Water Aerobics for Tightening Arms

A noodle can help shape your arms in the water.
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Water aerobics offers a low-impact cardio workout with resistance worked in; according to Bucknell University, the water provides 12 to 14 percent more resistance than air. You can increase the resistance to help tone your arms by using foam flotation devices or water dumbbells, pieces of round foam attached to a plastic handle. The more foam you use, the more resistance you encounter in the water.

Arm Lifts

There are several types of arm lifts you can do as part of your water aerobics regimen, with or without water dumbbells or other flotation devices to increase the resistance. Stand neck deep in water to add resistance to your entire arm and shoulder area. Hold your arms at your sides and raise your arms out by your sides until they are level with your shoulders, then lower. Add arm circles at the top for a more intense workout, or open and close the arms at the top of the lift. Do the same exercise with your arms out in front of you. Push with your palms down, then with your palms up, to work the front and back of your arms. Pushing a noodle down -- or pulling it down, if your palms are face up -- can add resistance.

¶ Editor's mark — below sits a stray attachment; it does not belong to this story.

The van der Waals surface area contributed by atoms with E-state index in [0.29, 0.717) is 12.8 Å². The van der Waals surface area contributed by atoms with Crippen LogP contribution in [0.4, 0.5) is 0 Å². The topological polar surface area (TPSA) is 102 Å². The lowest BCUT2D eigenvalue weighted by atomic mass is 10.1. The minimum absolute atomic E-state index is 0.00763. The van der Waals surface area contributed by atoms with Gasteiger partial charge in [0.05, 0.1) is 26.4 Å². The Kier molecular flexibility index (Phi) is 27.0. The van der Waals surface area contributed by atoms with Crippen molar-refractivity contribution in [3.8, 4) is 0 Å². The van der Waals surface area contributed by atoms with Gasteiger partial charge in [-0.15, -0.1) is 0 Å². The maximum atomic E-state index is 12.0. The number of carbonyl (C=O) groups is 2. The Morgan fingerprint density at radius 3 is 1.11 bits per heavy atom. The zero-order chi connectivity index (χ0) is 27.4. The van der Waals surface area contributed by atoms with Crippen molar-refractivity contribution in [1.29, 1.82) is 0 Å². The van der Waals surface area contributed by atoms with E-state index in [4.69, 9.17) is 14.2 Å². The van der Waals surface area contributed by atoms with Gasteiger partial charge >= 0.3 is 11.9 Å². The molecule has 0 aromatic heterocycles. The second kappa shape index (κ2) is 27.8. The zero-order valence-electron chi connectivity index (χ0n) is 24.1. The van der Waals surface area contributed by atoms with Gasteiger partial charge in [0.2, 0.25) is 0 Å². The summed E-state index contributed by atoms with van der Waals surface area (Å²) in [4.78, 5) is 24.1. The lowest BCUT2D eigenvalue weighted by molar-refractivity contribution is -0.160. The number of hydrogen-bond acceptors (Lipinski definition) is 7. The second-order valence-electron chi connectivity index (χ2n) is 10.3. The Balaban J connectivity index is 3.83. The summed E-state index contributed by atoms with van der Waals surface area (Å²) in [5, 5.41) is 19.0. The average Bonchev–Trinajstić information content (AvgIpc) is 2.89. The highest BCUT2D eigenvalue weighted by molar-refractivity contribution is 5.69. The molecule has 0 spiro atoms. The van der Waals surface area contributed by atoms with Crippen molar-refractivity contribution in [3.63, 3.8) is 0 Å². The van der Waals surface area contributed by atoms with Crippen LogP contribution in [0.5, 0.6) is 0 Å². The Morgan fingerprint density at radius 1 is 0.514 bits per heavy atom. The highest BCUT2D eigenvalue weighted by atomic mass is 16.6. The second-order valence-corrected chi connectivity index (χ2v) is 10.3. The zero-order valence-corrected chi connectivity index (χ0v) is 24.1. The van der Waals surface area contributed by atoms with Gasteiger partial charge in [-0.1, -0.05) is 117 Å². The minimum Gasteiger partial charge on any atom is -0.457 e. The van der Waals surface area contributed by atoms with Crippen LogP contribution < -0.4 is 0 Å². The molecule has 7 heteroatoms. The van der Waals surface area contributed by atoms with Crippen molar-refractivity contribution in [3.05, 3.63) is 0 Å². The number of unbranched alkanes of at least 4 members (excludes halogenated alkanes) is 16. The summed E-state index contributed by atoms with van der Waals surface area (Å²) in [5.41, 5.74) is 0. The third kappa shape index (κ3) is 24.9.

Punching in the water allows you to experience resistance throughout the motion, not just when you connect with a punching bag. Bend your knees slightly and keep your back straight. The water should be about neck high with your knees bent. Punch straight out in front of you, alternating arms. Change it so you're punching down at an angle, then punching straight down by your sides. Control the movement as you punch out and pull your hands back in.


Triceps are a difficult area to target with nearly any exercise routine, but pool dips can help you add triceps work to your water aerobics plan. Put your back against the pool wall and place your hands on the deck behind you. Push your body up with your arms until your elbows make a 90-degree angle and your biceps are level with the pool deck. Lower yourself back into the pool slowly, controlling the motion. If you can't do dips at the gym, try them in the water, where your body is somewhat buoyant.

Curls and Kickbacks

Incorporate the same moves you use in the gym to your water aerobics workout. Hold your arms down with the palms facing out and pull your hands up toward your chest, keeping your elbow against your body to work your biceps. Or, you can lean forward slightly with your knees bent and your hands beside your chest. Extend the arms behind you to work your triceps. Use water dumbbells for more resistance. A flotation belt can help you stay upright in the water as you shift your weight forward.

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